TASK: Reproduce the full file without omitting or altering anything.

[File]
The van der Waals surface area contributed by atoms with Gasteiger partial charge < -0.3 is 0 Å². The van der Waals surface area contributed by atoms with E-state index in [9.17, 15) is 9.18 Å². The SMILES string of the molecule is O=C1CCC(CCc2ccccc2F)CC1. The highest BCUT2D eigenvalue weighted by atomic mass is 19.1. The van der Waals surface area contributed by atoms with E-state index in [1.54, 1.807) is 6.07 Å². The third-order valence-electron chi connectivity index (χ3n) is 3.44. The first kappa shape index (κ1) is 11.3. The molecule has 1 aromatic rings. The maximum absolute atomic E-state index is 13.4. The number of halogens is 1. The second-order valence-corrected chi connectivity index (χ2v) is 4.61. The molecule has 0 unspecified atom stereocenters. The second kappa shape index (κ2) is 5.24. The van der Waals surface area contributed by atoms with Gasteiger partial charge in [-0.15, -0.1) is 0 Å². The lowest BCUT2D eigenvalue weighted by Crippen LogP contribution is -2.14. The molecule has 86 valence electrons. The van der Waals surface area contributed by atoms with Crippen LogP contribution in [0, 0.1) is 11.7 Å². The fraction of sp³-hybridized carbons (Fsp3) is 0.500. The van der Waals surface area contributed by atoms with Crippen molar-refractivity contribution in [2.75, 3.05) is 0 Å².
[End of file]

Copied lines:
The van der Waals surface area contributed by atoms with Gasteiger partial charge < -0.3 is 0 Å². The van der Waals surface area contributed by atoms with E-state index in [9.17, 15) is 9.18 Å². The SMILES string of the molecule is O=C1CCC(CCc2ccccc2F)CC1. The highest BCUT2D eigenvalue weighted by atomic mass is 19.1. The van der Waals surface area contributed by atoms with E-state index in [1.54, 1.807) is 6.07 Å². The third-order valence-electron chi connectivity index (χ3n) is 3.44. The first kappa shape index (κ1) is 11.3. The molecule has 1 aromatic rings. The maximum absolute atomic E-state index is 13.4. The number of halogens is 1. The second-order valence-corrected chi connectivity index (χ2v) is 4.61. The molecule has 0 unspecified atom stereocenters. The second kappa shape index (κ2) is 5.24. The van der Waals surface area contributed by atoms with Gasteiger partial charge in [-0.15, -0.1) is 0 Å². The lowest BCUT2D eigenvalue weighted by Crippen LogP contribution is -2.14. The molecule has 86 valence electrons. The van der Waals surface area contributed by atoms with Crippen LogP contribution in [0, 0.1) is 11.7 Å². The fraction of sp³-hybridized carbons (Fsp3) is 0.500. The van der Waals surface area contributed by atoms with Crippen molar-refractivity contribution in [2.75, 3.05) is 0 Å².